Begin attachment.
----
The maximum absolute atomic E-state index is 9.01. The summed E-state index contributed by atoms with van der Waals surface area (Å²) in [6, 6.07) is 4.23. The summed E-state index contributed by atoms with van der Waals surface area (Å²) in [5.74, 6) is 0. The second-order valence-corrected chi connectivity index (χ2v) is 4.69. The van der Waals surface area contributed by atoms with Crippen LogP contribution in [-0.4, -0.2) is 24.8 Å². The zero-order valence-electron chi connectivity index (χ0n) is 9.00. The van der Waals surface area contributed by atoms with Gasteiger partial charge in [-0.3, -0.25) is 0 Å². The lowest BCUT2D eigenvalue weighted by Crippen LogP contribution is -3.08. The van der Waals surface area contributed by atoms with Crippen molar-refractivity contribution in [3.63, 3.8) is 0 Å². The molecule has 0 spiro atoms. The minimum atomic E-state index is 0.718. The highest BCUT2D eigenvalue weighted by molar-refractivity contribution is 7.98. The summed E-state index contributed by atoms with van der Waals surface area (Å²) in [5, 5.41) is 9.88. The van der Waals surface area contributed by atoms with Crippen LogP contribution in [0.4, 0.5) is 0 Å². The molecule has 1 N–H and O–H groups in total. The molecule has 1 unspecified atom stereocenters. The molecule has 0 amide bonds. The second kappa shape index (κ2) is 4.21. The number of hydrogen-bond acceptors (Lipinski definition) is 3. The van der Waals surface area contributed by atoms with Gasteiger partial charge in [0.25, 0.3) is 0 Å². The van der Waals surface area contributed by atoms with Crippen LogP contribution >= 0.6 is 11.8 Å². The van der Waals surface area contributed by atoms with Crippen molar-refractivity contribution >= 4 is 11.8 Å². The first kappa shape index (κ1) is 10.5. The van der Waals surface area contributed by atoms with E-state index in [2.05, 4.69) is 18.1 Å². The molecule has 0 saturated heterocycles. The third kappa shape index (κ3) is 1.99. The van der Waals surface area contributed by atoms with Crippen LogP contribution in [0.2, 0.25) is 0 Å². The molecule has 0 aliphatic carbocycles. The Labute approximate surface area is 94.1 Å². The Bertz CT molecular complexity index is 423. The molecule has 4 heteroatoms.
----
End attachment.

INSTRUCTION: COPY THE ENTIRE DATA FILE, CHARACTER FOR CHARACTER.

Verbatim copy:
The maximum absolute atomic E-state index is 9.01. The summed E-state index contributed by atoms with van der Waals surface area (Å²) in [6, 6.07) is 4.23. The summed E-state index contributed by atoms with van der Waals surface area (Å²) in [5.74, 6) is 0. The second-order valence-corrected chi connectivity index (χ2v) is 4.69. The van der Waals surface area contributed by atoms with Crippen LogP contribution in [-0.4, -0.2) is 24.8 Å². The zero-order valence-electron chi connectivity index (χ0n) is 9.00. The van der Waals surface area contributed by atoms with Gasteiger partial charge in [-0.3, -0.25) is 0 Å². The lowest BCUT2D eigenvalue weighted by Crippen LogP contribution is -3.08. The van der Waals surface area contributed by atoms with Crippen molar-refractivity contribution in [3.63, 3.8) is 0 Å². The molecule has 0 spiro atoms. The minimum atomic E-state index is 0.718. The highest BCUT2D eigenvalue weighted by molar-refractivity contribution is 7.98. The summed E-state index contributed by atoms with van der Waals surface area (Å²) in [5, 5.41) is 9.88. The van der Waals surface area contributed by atoms with Crippen LogP contribution in [0.4, 0.5) is 0 Å². The molecule has 1 N–H and O–H groups in total. The molecule has 1 unspecified atom stereocenters. The molecule has 0 amide bonds. The second kappa shape index (κ2) is 4.21. The number of hydrogen-bond acceptors (Lipinski definition) is 3. The van der Waals surface area contributed by atoms with Gasteiger partial charge in [0.25, 0.3) is 0 Å². The van der Waals surface area contributed by atoms with Crippen LogP contribution >= 0.6 is 11.8 Å². The van der Waals surface area contributed by atoms with Crippen molar-refractivity contribution >= 4 is 11.8 Å². The first kappa shape index (κ1) is 10.5. The van der Waals surface area contributed by atoms with E-state index in [2.05, 4.69) is 18.1 Å². The molecule has 0 saturated heterocycles. The third kappa shape index (κ3) is 1.99. The van der Waals surface area contributed by atoms with Crippen LogP contribution in [0.2, 0.25) is 0 Å². The molecule has 0 aliphatic carbocycles. The Labute approximate surface area is 94.1 Å². The Bertz CT molecular complexity index is 423. The molecule has 4 heteroatoms.